Receiving straight from the artists
Elstein met Landau while serving on the board of trustees of the Tel Aviv Museum. She describes Landau as “very close to my heart,” along with artists Yehudit Sasportas and Ilit Azoulay She has been supporting all three of them financially for a long time. When she talks about the artists she supports, her eyes well up and she seems full of enthusiasm and warmth towards them, happy about her closeness to them. She feels that artists are in need of constant help, and she hopes that her new center will be able to solve the problem of the connection she sees between the audience and the artists.
“Everything I have built there comes from thinking about the artist who will come, so it will be comfortable for him to create. The artists don’t come only to perform. Anyone who comes performs and sleeps over, and can go up to our restaurant. I want the artists not to be disconnected from the audience that comes to experience them. Because at the moment there’s a disconnect and both sides have problems.”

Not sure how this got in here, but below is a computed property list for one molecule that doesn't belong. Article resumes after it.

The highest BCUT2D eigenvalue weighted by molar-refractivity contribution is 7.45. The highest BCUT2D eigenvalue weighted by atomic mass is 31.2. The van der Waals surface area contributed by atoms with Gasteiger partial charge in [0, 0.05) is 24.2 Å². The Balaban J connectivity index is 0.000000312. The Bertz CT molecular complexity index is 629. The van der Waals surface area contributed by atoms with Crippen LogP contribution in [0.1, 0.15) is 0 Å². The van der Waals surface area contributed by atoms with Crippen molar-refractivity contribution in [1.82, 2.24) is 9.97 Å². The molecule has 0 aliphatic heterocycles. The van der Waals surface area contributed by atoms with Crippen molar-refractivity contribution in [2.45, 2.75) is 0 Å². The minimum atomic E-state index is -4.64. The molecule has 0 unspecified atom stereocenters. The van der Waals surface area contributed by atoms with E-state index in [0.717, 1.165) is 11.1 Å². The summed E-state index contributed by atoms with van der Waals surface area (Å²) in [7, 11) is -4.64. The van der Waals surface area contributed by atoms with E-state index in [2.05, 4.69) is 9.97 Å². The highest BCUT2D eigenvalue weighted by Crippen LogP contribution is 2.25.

“Life problems. A financial matter, a family matter. Artists are a group who need help.”
The closeness to the artists that she nurtures is a unique experience for Elstein. For example, she accompanied Landau on her trips to Italy, to choose the marble from which she created the huge sculpture at the entrance to Alma.
What kinds of ties develop between you?
Sigalit Landau, for example, is great and I’ve known her for years. And she also confides in me about her problems. When she creates something, I encourage her and even buy it in advance. She had a big and important exhibition at the KW [Institute for Contemporary Art] in Berlin. I was at her side and I supported her with a large sum so she could do that. During the course of the work she changes the idea, that’s what’s so much fun about her. To be at the side of a talented person who is honest with his art, what could be better?”
Her choices as to whom to support stem from her personal taste. “If I don’t like it I don’t take it. The artist creates, I’m entirely on the sidelines.” Elstein herself will curate the exhibition in the galleries, together with Sarit Shapira. Gil Bonstein and Tibi Zeiger are in charge of the musical programs.
Do you see enough people of means around you who support culture?
I meet people who try to help, but not on the scale that I do. It’s also a financial issue for them. For me it’s not a business matter. I don’t sell my works, it’s collecting for love. This craziness of mine — I haven’t seen it in anyone. I went as hard and as high as a person can allow himself. I’ve left that society to some extent, even though I belong to it. I really am bourgeois but it’s impossible to become what I am by being bourgeois.”